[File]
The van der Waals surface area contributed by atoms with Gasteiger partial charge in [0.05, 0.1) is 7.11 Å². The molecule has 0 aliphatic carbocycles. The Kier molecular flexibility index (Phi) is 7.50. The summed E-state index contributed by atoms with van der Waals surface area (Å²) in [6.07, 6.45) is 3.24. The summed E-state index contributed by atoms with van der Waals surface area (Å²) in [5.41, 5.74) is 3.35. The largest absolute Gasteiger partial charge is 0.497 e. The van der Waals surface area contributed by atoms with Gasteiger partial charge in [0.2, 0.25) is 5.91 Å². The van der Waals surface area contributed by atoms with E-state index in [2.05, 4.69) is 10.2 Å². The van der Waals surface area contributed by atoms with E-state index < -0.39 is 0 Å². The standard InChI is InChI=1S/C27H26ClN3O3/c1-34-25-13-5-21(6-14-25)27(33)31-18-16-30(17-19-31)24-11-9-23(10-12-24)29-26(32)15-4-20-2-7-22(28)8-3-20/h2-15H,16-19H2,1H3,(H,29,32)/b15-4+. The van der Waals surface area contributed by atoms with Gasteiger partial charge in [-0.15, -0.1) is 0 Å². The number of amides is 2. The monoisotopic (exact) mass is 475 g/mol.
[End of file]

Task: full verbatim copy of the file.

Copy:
The van der Waals surface area contributed by atoms with Gasteiger partial charge in [0.05, 0.1) is 7.11 Å². The molecule has 0 aliphatic carbocycles. The Kier molecular flexibility index (Phi) is 7.50. The summed E-state index contributed by atoms with van der Waals surface area (Å²) in [6.07, 6.45) is 3.24. The summed E-state index contributed by atoms with van der Waals surface area (Å²) in [5.41, 5.74) is 3.35. The largest absolute Gasteiger partial charge is 0.497 e. The van der Waals surface area contributed by atoms with Gasteiger partial charge in [0.2, 0.25) is 5.91 Å². The van der Waals surface area contributed by atoms with E-state index in [2.05, 4.69) is 10.2 Å². The van der Waals surface area contributed by atoms with E-state index < -0.39 is 0 Å². The standard InChI is InChI=1S/C27H26ClN3O3/c1-34-25-13-5-21(6-14-25)27(33)31-18-16-30(17-19-31)24-11-9-23(10-12-24)29-26(32)15-4-20-2-7-22(28)8-3-20/h2-15H,16-19H2,1H3,(H,29,32)/b15-4+. The van der Waals surface area contributed by atoms with Gasteiger partial charge in [-0.15, -0.1) is 0 Å². The number of amides is 2. The monoisotopic (exact) mass is 475 g/mol.